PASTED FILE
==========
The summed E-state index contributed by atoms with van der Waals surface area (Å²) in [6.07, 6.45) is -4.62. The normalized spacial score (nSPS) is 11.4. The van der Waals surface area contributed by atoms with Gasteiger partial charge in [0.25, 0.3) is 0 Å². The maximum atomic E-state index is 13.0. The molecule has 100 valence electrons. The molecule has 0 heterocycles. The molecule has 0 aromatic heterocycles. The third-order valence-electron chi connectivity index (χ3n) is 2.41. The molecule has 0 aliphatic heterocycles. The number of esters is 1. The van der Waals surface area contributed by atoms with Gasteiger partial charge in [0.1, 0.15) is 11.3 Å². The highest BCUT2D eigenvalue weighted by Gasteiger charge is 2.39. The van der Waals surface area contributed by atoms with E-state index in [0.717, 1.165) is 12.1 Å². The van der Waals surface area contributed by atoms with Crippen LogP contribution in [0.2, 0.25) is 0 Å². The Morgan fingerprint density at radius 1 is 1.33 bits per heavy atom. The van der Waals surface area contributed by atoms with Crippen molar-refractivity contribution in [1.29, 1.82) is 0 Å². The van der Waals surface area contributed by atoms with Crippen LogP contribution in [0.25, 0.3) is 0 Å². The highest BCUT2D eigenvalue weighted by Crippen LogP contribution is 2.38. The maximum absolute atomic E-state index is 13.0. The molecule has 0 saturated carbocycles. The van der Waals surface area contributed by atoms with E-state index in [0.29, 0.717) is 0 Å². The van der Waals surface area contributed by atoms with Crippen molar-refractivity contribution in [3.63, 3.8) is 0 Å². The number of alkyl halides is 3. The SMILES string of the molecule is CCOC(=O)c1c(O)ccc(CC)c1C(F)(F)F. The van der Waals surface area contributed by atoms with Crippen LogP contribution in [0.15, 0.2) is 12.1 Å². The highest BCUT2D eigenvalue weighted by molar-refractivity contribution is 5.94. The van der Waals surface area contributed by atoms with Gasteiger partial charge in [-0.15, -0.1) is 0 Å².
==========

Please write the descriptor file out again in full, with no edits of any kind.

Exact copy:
The summed E-state index contributed by atoms with van der Waals surface area (Å²) in [6.07, 6.45) is -4.62. The normalized spacial score (nSPS) is 11.4. The van der Waals surface area contributed by atoms with Gasteiger partial charge in [0.25, 0.3) is 0 Å². The maximum atomic E-state index is 13.0. The molecule has 100 valence electrons. The molecule has 0 heterocycles. The molecule has 0 aromatic heterocycles. The third-order valence-electron chi connectivity index (χ3n) is 2.41. The molecule has 0 aliphatic heterocycles. The number of esters is 1. The van der Waals surface area contributed by atoms with Gasteiger partial charge in [0.1, 0.15) is 11.3 Å². The highest BCUT2D eigenvalue weighted by Gasteiger charge is 2.39. The van der Waals surface area contributed by atoms with E-state index in [0.717, 1.165) is 12.1 Å². The van der Waals surface area contributed by atoms with Crippen LogP contribution in [0.2, 0.25) is 0 Å². The Morgan fingerprint density at radius 1 is 1.33 bits per heavy atom. The van der Waals surface area contributed by atoms with Crippen molar-refractivity contribution in [1.29, 1.82) is 0 Å². The van der Waals surface area contributed by atoms with Crippen LogP contribution in [0.25, 0.3) is 0 Å². The highest BCUT2D eigenvalue weighted by Crippen LogP contribution is 2.38. The maximum absolute atomic E-state index is 13.0. The molecule has 0 saturated carbocycles. The van der Waals surface area contributed by atoms with E-state index in [0.29, 0.717) is 0 Å². The van der Waals surface area contributed by atoms with Crippen molar-refractivity contribution in [3.63, 3.8) is 0 Å². The number of alkyl halides is 3. The SMILES string of the molecule is CCOC(=O)c1c(O)ccc(CC)c1C(F)(F)F. The van der Waals surface area contributed by atoms with Crippen LogP contribution in [0.15, 0.2) is 12.1 Å². The highest BCUT2D eigenvalue weighted by molar-refractivity contribution is 5.94. The van der Waals surface area contributed by atoms with Gasteiger partial charge in [-0.15, -0.1) is 0 Å².